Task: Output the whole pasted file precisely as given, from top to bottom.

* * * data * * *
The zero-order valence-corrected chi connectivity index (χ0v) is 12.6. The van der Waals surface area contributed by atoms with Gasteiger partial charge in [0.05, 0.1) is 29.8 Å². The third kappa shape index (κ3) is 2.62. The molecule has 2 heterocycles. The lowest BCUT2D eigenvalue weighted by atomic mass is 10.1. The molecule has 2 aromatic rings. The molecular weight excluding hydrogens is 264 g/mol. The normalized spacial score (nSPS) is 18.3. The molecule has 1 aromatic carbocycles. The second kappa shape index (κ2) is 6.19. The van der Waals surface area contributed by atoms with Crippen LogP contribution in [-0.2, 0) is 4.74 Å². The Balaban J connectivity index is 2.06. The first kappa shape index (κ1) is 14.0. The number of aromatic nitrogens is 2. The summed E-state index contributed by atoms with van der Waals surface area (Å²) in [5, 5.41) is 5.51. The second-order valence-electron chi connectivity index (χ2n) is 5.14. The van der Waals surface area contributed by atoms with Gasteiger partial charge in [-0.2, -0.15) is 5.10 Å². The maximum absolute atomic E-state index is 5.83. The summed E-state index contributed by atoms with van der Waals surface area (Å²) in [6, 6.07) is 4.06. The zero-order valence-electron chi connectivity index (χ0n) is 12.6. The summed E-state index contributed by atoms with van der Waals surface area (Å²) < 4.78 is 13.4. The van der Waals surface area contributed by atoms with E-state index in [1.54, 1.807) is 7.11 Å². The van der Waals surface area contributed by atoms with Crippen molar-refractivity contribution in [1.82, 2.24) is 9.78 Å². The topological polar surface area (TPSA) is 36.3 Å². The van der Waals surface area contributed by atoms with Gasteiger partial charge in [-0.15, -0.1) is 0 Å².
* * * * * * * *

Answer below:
The zero-order valence-corrected chi connectivity index (χ0v) is 12.6. The van der Waals surface area contributed by atoms with Gasteiger partial charge in [0.05, 0.1) is 29.8 Å². The third kappa shape index (κ3) is 2.62. The molecule has 2 heterocycles. The lowest BCUT2D eigenvalue weighted by atomic mass is 10.1. The molecule has 2 aromatic rings. The molecular weight excluding hydrogens is 264 g/mol. The normalized spacial score (nSPS) is 18.3. The molecule has 1 aromatic carbocycles. The second kappa shape index (κ2) is 6.19. The van der Waals surface area contributed by atoms with Crippen LogP contribution in [-0.2, 0) is 4.74 Å². The Balaban J connectivity index is 2.06. The first kappa shape index (κ1) is 14.0. The number of aromatic nitrogens is 2. The summed E-state index contributed by atoms with van der Waals surface area (Å²) in [5, 5.41) is 5.51. The second-order valence-electron chi connectivity index (χ2n) is 5.14. The van der Waals surface area contributed by atoms with Gasteiger partial charge in [-0.2, -0.15) is 5.10 Å². The maximum absolute atomic E-state index is 5.83. The summed E-state index contributed by atoms with van der Waals surface area (Å²) in [6, 6.07) is 4.06. The zero-order valence-electron chi connectivity index (χ0n) is 12.6. The summed E-state index contributed by atoms with van der Waals surface area (Å²) < 4.78 is 13.4. The van der Waals surface area contributed by atoms with E-state index in [1.54, 1.807) is 7.11 Å². The van der Waals surface area contributed by atoms with Crippen molar-refractivity contribution in [1.82, 2.24) is 9.78 Å². The topological polar surface area (TPSA) is 36.3 Å². The van der Waals surface area contributed by atoms with Gasteiger partial charge in [-0.15, -0.1) is 0 Å².